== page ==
As summer comes to an end, use the bountiful produce to create some awesome juice and smoothie combos!
In January, I taught a class at Williams-Sonoma about juicing using a few of their recipes – later, I wrote this post chronicling a friend’s experiment with juicing, and offered 5 guidelines for using juicing as part of a healthy lifestyle. It’s a post I still get hits on and questions about! So as an extension, below is a short Q&A where I answer questions posed by Williams-Sonoma, just in time for prime local juicing season.
1. You use many different fresh ingredients in your recipes. What are the top 3 ingredients that you like/would like to juice, and why?
- Flavor elements like ginger and parsley – fresh herbs have similar micronutrient content to dark leafy greens – lots of Vitamin A & K!
- Something sweet – peaches are one great addition that gives great flavor, and are incredibly juicy when ripe (which is now!)
- Low-sugar veggies like cucumber and celery – very refreshing, and aren’t too sweet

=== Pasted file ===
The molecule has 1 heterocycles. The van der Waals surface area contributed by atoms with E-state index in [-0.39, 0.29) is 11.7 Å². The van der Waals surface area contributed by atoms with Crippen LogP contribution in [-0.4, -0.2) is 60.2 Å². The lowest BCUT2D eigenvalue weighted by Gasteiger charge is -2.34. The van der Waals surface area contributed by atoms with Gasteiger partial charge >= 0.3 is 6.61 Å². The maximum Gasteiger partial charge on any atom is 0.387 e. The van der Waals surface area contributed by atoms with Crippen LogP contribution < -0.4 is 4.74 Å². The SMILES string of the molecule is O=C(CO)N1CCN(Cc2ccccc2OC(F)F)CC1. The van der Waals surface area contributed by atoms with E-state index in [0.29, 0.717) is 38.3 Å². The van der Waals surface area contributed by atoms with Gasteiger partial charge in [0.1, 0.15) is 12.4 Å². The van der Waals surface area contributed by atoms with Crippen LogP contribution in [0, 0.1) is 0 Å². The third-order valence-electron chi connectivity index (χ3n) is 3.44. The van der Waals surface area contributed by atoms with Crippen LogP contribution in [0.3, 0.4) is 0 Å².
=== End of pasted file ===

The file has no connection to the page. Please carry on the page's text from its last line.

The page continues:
2. Some people use juices to replace a meal. What are your thoughts on meals being replaced by juices? Is there anything you would recommend to someone who replaces a meal with juice and how they can receive the right amount of nutrients?
This is a great question – in my previous post, I noted that replacing meals with juice leaves you at risk of not getting enough fiber. The most satiating meals also have a good amount of protein. To get the right balance of vitamins, minerals, protein, carbs, and fat, I recommend using juice as a part of a well-rounded meal, not a replacement. I also love this idea – recipes from the pulp!
3. You have a passion for using natural products when it comes to skin care. Juicing has become popular among many different communities, one being the beauty community. What are your thoughts on juicing for skin concerns? What are some ingredients that you would recommend for someone who is trying to maintain healthy glowing skin?
Juicing can be great for skin – or it can be not so great. Spiking blood sugar is harmful to several body systems, including your skin, which is why people with diabetes can have issues with their complexion. That’s why having a high-sugar fruit juice is problematic. On the other hand, vitamins A, C, and E are powerhouses for skin repair – green juice (like the one in the pic above) will be loaded with A & C, and a handful of almonds has over 30% of your daily vitamin E – plus, they’ll help keep blood sugar down!
And because I also love a good way to use food ON skin, try using the lemon to brighten skin on your face and hands – you can use half a lemon after squeezing juice out to apply! (Just be careful to avoid your eyes.)
Check out the Williams-Sonoma juicers to compare function and price here!